e.Message);
        }
    }
}

13 Answers 13

1367

What's likely happening is that SignalData is indirectly changing the subscribers dictionary under the hood during the loop and leading to that message. You can verify this by changing

foreach(Subscriber s in subscribers.Values)

To

foreach(Subscriber s in subscribers.Values.ToList())

If I'm right, the problem will dissapear

Calling subscribers.Values.ToList() copies the values of subscribers.Values to a separate list at the start of the foreach. Nothing else has access to this list (it doesn't even have a variable name!), so nothing can modify it inside the loop.

  • 12
    BTW .ToList() is present in System.Core dll which is not compatible with .NET 2.0 applications. So you might need to change your target app to .Net 3.5 – mishal153 May 19 '10 at 9:25
  • 53
    I do not understand why you did a ToList and why that fixes everything – PositiveGuy Feb 29 '12 at 6:13
  • 190
    @CoffeeAddict: The issue is that subscribers.Values is being modified inside the foreach loop. Calling subscribers.Values.ToList() copies the values of subscribers.Values to a separate list at the start of the foreach. Nothing else has access to this list (it doesn't even have a variable name!), so nothing can modify it inside the loop. – BlueRaja - Danny Pflughoeft Apr 20 '12 at 12:37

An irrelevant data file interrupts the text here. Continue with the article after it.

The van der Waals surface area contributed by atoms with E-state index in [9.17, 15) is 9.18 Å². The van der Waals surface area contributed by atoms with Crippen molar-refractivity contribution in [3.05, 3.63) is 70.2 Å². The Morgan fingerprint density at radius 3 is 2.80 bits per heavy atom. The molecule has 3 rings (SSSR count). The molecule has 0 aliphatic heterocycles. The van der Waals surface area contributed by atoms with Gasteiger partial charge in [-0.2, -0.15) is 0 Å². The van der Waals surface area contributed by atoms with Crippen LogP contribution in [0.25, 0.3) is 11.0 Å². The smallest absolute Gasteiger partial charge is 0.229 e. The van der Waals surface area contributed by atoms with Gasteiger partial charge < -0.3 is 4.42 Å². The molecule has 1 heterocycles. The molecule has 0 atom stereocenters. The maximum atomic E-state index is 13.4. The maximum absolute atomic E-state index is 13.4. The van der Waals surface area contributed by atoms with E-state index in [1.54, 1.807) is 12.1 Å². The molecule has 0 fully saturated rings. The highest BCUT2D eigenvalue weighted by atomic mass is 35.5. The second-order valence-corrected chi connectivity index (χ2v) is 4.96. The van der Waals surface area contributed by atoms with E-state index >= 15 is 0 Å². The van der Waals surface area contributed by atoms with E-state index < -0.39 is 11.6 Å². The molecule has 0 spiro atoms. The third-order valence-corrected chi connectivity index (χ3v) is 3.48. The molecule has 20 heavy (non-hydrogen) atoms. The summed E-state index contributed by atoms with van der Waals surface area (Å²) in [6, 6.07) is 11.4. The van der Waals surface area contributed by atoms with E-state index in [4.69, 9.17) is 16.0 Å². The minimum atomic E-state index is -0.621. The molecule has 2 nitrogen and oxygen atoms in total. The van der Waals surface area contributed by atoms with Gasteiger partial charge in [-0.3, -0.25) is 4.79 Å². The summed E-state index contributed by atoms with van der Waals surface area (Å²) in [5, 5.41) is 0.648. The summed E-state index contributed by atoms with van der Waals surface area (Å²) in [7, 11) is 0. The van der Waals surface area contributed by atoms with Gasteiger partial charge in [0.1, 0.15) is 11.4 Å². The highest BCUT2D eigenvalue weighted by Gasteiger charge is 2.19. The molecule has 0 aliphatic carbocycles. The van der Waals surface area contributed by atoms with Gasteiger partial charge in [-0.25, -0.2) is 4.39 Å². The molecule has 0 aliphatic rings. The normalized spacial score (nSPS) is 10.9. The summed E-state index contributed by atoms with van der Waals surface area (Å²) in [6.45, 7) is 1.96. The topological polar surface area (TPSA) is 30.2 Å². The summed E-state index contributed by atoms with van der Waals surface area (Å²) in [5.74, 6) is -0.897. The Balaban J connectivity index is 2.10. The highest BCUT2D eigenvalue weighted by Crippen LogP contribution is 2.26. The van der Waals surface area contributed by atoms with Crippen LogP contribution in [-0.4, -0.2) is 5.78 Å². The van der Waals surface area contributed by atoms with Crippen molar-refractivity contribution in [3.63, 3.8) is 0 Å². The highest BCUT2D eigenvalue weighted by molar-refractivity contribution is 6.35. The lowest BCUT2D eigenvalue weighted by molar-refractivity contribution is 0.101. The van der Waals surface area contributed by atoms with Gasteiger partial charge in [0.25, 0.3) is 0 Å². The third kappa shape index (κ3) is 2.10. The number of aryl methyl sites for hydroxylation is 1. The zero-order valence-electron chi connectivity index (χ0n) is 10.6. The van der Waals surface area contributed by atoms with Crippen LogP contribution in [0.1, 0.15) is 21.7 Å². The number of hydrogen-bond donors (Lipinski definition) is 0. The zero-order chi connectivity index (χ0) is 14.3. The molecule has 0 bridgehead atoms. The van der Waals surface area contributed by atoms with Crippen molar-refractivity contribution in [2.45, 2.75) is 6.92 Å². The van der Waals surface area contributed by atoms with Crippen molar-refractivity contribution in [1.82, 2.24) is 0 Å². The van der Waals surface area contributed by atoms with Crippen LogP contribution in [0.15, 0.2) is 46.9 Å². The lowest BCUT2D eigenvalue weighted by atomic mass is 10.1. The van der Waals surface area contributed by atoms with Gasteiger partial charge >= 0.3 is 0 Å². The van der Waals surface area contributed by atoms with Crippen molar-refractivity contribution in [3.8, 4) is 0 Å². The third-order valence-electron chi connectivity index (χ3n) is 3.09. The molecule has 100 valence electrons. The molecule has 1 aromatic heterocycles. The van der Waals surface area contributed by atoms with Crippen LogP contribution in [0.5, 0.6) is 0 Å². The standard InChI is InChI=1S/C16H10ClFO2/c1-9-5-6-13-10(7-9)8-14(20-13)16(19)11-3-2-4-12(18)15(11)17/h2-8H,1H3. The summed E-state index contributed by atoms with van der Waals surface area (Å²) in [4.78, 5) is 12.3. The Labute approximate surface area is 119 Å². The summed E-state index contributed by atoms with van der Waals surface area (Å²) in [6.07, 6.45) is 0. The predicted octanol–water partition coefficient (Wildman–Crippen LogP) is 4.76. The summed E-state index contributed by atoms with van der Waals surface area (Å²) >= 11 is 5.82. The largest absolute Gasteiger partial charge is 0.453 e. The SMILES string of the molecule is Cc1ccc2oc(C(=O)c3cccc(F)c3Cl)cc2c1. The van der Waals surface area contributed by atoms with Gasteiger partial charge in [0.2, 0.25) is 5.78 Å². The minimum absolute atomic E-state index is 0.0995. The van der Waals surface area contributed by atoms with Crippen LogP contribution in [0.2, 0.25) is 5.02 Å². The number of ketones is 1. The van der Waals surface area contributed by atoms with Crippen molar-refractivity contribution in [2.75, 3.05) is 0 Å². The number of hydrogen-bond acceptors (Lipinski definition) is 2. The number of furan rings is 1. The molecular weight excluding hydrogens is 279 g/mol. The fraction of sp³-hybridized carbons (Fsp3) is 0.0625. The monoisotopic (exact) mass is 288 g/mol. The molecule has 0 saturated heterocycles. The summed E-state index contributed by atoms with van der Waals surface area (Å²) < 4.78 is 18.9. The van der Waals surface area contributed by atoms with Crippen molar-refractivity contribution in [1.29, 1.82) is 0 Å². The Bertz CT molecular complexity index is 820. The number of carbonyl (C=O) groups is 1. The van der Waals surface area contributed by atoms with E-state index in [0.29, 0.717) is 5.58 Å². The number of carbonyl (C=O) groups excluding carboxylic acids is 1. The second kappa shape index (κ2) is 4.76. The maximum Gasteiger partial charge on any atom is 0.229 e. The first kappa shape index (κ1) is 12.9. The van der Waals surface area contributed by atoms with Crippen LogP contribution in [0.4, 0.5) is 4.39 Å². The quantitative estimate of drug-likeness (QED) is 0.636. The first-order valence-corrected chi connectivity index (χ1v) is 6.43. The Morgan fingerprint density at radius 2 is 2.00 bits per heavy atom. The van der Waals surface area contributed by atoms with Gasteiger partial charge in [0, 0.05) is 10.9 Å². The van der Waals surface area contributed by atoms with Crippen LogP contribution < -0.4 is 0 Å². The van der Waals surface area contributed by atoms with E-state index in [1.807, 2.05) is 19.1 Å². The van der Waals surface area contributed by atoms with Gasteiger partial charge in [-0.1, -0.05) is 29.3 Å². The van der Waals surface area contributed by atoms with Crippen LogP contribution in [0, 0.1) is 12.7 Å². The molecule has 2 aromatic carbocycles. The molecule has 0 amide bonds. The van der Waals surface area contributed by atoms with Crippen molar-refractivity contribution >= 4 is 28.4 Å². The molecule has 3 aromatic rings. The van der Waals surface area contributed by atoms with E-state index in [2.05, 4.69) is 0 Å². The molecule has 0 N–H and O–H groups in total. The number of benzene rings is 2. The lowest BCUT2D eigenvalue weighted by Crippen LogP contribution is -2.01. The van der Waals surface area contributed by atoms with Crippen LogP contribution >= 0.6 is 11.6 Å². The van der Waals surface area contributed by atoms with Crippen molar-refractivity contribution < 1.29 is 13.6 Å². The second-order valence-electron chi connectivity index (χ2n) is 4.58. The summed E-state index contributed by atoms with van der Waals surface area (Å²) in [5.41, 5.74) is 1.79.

• 24
    Note that ToList could also throw if collection was modified while ToList is executing. – Sriram Sakthivel May 15 '15 at 8:43
  • 8
    I am pretty sure think doesn't fix the issue, but merely makes it harder to reproduce. ToList isn't an atomic operation. What's even funnier, ToList bascially does its own foreach internally to copy items into a new list instance, meaning you fixed a foreach problem by adding an additional (although quicker) foreach iteration. – Groo Jun 15 '15 at 13:26
105

When a subscriber unsubscribes you are changing contents of the collection of Subscribers during enumeration.

There are several ways to fix this, one being changing the for loop to use an explicit .ToList():

public void NotifySubscribers(DataRecord sr)  
{
    foreach(Subscriber s in subscribers.Values.ToList())
    {